Expressway, Reversible Lane Urged to Ease Valley’s Traffic Jams
Stiff developer fees were advocated Monday as a way to pay for a series of proposed San Fernando Valley traffic improvements, including making Victory Boulevard an expressway and creating a reversible lane on Sepulveda Boulevard.
Los Angeles City Councilman Howard Finn, who chaired a state-mandated committee that devised a list of proposed solutions to the Valley’s growing traffic congestion, said that developer fees would provide much of the money needed to accomplish the measures proposed by the committee.
The advisory group was organized in response to a study that found that traffic jams in the Valley will be the worst in Southern California by the year 2000.
Finn, who also is chairman of the council’s influential Planning and Environment Committee, said that the funds for traffic projects could come from an ordinance being drafted by city planners to divide the entire city into traffic assessment districts.
The districts, which would be patterned after three created in recent years in Warner Center, Westwood and the Los Angeles International Airport area, impose a one-time fee on builders based on the number of trips--by customers and employees--generated by a project on an average day.
Traffic Mitigation Districts
Per-trip fees in the existing districts, called Traffic Mitigation Districts, range from $2,200 in the airport district to $5,600 for the Westwood district, city officials said.
Finn said that fees would be set to cover the costs of needed traffic improvements in each district.
He called the fee system the “only meaningful, feasible solution among the many proposals in the air aimed at solving the entire city’s traffic problems.”
Finn predicted that the council will unanimously pass the ordinance creating the districts when it is completed in about 60 days. Building industry leaders have not opposed the measure.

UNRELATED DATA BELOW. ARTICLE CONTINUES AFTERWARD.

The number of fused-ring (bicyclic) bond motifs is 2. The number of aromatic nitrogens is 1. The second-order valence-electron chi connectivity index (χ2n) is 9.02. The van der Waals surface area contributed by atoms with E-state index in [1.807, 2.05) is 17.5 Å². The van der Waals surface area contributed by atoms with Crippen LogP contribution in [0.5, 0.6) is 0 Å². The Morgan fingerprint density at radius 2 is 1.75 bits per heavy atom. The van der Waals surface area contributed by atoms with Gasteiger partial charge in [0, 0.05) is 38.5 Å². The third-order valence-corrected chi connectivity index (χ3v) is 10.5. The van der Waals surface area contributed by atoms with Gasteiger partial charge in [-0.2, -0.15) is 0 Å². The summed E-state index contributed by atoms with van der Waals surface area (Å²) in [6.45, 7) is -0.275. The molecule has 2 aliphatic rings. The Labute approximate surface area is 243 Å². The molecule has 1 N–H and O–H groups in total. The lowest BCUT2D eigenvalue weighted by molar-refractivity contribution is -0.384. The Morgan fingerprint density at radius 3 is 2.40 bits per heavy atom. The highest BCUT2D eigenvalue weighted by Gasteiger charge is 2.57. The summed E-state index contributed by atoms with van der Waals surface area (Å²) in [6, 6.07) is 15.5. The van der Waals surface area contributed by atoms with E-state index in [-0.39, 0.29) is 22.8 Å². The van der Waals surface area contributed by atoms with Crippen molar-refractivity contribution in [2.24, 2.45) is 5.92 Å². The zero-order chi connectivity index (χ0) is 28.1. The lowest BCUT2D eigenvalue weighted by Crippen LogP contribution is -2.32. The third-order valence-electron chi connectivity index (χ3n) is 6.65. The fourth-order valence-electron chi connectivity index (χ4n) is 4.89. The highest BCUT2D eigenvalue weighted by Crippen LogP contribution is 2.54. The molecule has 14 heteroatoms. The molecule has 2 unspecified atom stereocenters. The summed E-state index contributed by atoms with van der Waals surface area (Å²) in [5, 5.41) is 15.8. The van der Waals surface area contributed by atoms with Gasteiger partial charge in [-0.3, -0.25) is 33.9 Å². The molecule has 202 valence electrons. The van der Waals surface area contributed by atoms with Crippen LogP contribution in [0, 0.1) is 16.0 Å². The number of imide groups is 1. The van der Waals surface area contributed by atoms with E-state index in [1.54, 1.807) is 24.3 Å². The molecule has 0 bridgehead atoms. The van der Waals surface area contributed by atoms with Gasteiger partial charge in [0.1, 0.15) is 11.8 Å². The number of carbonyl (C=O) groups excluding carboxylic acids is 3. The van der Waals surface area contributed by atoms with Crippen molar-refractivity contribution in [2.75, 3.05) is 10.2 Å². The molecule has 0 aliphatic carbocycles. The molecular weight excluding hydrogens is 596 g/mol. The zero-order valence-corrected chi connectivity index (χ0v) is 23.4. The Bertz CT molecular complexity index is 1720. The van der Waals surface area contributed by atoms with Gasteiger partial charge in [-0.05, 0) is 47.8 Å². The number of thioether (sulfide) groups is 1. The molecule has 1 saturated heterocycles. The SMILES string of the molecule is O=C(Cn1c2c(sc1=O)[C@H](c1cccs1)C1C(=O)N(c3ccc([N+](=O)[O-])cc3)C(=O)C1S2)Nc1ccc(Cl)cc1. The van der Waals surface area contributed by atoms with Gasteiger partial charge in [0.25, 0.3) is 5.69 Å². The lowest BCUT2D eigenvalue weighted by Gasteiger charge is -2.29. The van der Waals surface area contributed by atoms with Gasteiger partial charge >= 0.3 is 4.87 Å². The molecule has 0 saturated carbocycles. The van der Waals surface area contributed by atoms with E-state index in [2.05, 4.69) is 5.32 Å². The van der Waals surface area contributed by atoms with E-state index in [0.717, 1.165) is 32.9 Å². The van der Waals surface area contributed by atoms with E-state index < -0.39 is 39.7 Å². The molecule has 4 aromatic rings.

If the districts are created, the councilman said, the Valley would have a head start on the rest of the city in reducing congestion because the state-mandated traffic study, completed in May, identified 26 traffic improvement projects that could be built with fees.
The study, under the auspices of the Southern California Assn. of Governments, was conducted by a 65-member committee that included all city and state elected officials in the Valley.
‘Will Improve Traffic’
Larry Foutz, who managed the study for the association, said the “beauty of the proposals is that each of them individually will improve traffic, although a complete solution would require all of them.”
Among the more controversial proposals is a $43-million project to install 19 prefabricated overpasses along Victory Boulevard between Burbank Boulevard in Burbank and Platt Avenue in Canoga Park, turning the road into an expressway.
Another is constructing a reversible lane down the center of Sepulveda Boulevard between Devonshire Street and Mulholland Drive. The lane would carry southbound traffic in the morning and northbound traffic in the evening.
The $1.4-million project could increase the thoroughfare’s carrying capacity nearly 50%, Foutz said.
Other projects advocated by the committee are extending Reseda Boulevard south to connect with Mulholland Drive, tunneling Saticoy Street under the Van Nuys Airport and extending Haskell Avenue across Roscoe Boulevard and the adjacent Southern Pacific railroad tracks, creating a continuous thoroughfare from Victory Boulevard to Rinaldi Street.
The committee also urged relocating the Burbank Boulevard northbound on-ramps and off-ramps to the San Diego Freeway and relocating several freeway ramps in the Burbank Media District.